If you have been in the SEO industry for quite some time, you know that there are some SEO professionals that stand out among the rest. They are probably known for their exemplary contribution to the industry and such.

Sometimes they are hailed as the “SEO gurus”, they are popular among SEO circles. They are often an information resource of the industry and they continue to inspire others in the field as well. Are there SEO gurus that you follow? These SEO professionals share who their favorite SEO gurus are.

It would have to be Bill Hartzer. Bill originally helped me get into this business and eventually I had the good fortune to be able to bring him on to our team as our company grew. He’s, by far, one of the most knowledgeable SEO Practitioners I have ever encountered. – Eric McGehearty

There are too many, but Rand Fishkin is my guy. His first major keynote was at SearchFest in Portland in 2006 and he rocked it. His white board Friday’s are always informative and entertaining and he’s still one of the most visionary thinkers in the SEO world. Perhaps I appreciate he’s more strategic in his approach and tells amazing stories. There are many brilliant SEO technicians, but they are too far in the weeds for my taste. – Kent Lewis

Aaron Wall, without a doubt. He was my first mentor and one of the best who knows how the world works. – Jey Pandian

I would recommend Matthew Green. I’ve had the pleasure to work with some great consultants over the years and he’s by far one of the best. He is very thorough and especially effective at building digital strategies that will integrate into businesses. If I needed SEO help, he’s who I call. – Frank Scharnell

I definitely can’t recommend only one. There are so many that I think always bring brilliance. I mentioned Cyrus; I’d add AJ Kohn, Dan Shure, Mike King, Bill Slawski, Rand Fishkin, Ross Hudgens, Matt Brown, Marshall Simmonds, Dr. Pete, Jon Cooper… the list just goes on and on. My favorite thing about this industry are the thousands of truly smart SEOs who happily share their discoveries and thoughts on a daily basis. This industry would be nothing without that kind of peer support. – Bill Sebald

I quite like Neil Patel’s blog (Quicksprout) as his posts are very actionable and he lays out his strategies in a really easy to follow way. Although I have to admit, his older posts were more helpful for me personally. Some of his guides I think could be more concise, but they are still very good. – Alex Johnson

Based on my predilection for data driven SEO, Jono Alderson is a guy with a bird’s eye view of the SEO industry, and particularly on the real data that drives it. Also, he is a kind chap, who is happy to listen to and chat about SEO. – Danny Cave

The person I respect most in the industry is probably Markus Tober from Searchmetrics. He started working in digital environments doing scraping and then went on to envisage and create the whole Searchmetrics platform. – Stuart McIlreavy

I can’t pick just one… I’ll pick three, although they’re all from the same company: Moz. I’m a big fan of Rand FishkinDr. Pete and Cyrus Shepard. Very smart folks. I think Jennifer Slegg(of The SEM Post) is worth a mention as well – her news resource is great. – Steve Morgan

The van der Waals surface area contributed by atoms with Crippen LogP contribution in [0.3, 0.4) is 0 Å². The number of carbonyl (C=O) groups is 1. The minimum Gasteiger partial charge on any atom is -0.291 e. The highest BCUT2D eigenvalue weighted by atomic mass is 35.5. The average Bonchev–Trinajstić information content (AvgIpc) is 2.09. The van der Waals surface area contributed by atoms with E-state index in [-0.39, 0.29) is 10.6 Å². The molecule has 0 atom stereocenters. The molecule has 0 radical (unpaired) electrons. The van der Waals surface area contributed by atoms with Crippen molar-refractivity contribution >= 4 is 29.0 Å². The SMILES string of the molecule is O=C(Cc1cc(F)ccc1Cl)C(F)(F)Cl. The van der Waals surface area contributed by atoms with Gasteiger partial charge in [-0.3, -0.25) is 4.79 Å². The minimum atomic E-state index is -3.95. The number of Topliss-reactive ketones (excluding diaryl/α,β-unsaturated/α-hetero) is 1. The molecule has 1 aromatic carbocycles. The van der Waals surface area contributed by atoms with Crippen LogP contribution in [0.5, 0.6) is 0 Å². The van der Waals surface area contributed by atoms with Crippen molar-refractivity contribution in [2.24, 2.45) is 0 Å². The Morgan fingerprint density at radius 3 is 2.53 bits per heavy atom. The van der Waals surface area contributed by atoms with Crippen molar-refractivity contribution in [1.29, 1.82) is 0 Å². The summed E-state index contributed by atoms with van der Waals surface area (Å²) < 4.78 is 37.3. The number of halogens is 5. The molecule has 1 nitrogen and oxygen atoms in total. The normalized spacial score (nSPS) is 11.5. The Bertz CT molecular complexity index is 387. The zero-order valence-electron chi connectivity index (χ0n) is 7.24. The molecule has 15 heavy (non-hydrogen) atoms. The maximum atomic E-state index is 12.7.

Tricky question as I don’t think it would be possible to name just one worth recommending. Everyone with any interest in SEO probably already knows the “big names” so I don’t imagine they need me to add any more recognition as they already do a great job of promoting themselves.

I’ve met and had the pleasure to work with a number of very talented SEOs over the years though – many of whom don’t have the time to run personal blogs to share their knowledge or accomplishments or speak at conferences, but who deliver some outstanding work for their clients.

I would always recommend reading/listening to/discussing with many different SEOs to get as broad a view as possible and then creating your own interpretation and viewpoint – better to blaze a trail than follow a path. – Andrew Steel

I can’t not cite Rand Fishkin here. He continues to impress me week after week with his timely Whiteboard Friday topics. – Logan Lenz

This one has to go to Matt Cutts. He would probably not want the title, but he’s one of the people that has done most for SEO. Not only helping Google create a better engine – which, by the end of the day is what we all want – but also helping webbies to create better sites and search experiences. – Max Tandefelt

I won’t recommend one, because there are so many aspects of SEO. Some are specialized in technical SEO, some in copywriting, some in linkbuilding or content marketing etc. If you are new to SEO, I will recommend to visit sites as moz.com and Quicksprout.com, and then read the articles and often you can find interesting people in the comment section. – Lars Bachmann

Aw wow … just one. I’m going to hurt some feelings with this, probably. Let me give this a shot in the best way I can. I think if you’re not following Patrick Coombe or Matthew Barby you’re missing out just like those who aren’t reading Joel K or Karl Sakas. However, if I had to give one SEO guru to follow, I’d say one of: Takeshi Young, Dr. Pete, AJ Ghergich, Gianluca Fiorelli or Aleyda Solis. Sorry – I couldn’t possibly give just one answer to a question like that. – Matt Antonino